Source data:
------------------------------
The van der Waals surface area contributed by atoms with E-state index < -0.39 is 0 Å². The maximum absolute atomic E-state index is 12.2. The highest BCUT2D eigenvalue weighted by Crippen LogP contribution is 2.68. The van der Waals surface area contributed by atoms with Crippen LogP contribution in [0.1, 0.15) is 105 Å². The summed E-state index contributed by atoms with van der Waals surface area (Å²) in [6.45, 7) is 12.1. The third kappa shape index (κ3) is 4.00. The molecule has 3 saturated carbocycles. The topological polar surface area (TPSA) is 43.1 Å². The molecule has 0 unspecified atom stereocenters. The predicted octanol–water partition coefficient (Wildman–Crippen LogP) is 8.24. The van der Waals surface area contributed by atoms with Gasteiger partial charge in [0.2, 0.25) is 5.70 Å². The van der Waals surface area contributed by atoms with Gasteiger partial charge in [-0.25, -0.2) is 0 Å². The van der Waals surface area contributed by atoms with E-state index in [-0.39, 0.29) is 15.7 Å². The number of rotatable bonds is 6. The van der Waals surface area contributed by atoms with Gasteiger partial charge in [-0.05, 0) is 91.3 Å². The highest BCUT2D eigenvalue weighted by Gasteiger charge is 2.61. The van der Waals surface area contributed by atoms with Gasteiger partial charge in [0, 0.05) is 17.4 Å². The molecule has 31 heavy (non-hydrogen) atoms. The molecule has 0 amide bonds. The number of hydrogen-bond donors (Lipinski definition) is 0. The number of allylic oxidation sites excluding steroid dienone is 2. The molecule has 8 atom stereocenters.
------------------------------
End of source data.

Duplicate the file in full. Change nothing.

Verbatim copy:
The van der Waals surface area contributed by atoms with E-state index < -0.39 is 0 Å². The maximum absolute atomic E-state index is 12.2. The highest BCUT2D eigenvalue weighted by Crippen LogP contribution is 2.68. The van der Waals surface area contributed by atoms with Crippen LogP contribution in [0.1, 0.15) is 105 Å². The summed E-state index contributed by atoms with van der Waals surface area (Å²) in [6.45, 7) is 12.1. The third kappa shape index (κ3) is 4.00. The molecule has 3 saturated carbocycles. The topological polar surface area (TPSA) is 43.1 Å². The molecule has 0 unspecified atom stereocenters. The predicted octanol–water partition coefficient (Wildman–Crippen LogP) is 8.24. The van der Waals surface area contributed by atoms with Gasteiger partial charge in [0.2, 0.25) is 5.70 Å². The van der Waals surface area contributed by atoms with Gasteiger partial charge in [-0.25, -0.2) is 0 Å². The van der Waals surface area contributed by atoms with E-state index in [-0.39, 0.29) is 15.7 Å². The number of rotatable bonds is 6. The van der Waals surface area contributed by atoms with Gasteiger partial charge in [-0.05, 0) is 91.3 Å². The highest BCUT2D eigenvalue weighted by Gasteiger charge is 2.61. The van der Waals surface area contributed by atoms with Gasteiger partial charge in [0, 0.05) is 17.4 Å². The molecule has 31 heavy (non-hydrogen) atoms. The molecule has 0 amide bonds. The number of hydrogen-bond donors (Lipinski definition) is 0. The number of allylic oxidation sites excluding steroid dienone is 2. The molecule has 8 atom stereocenters.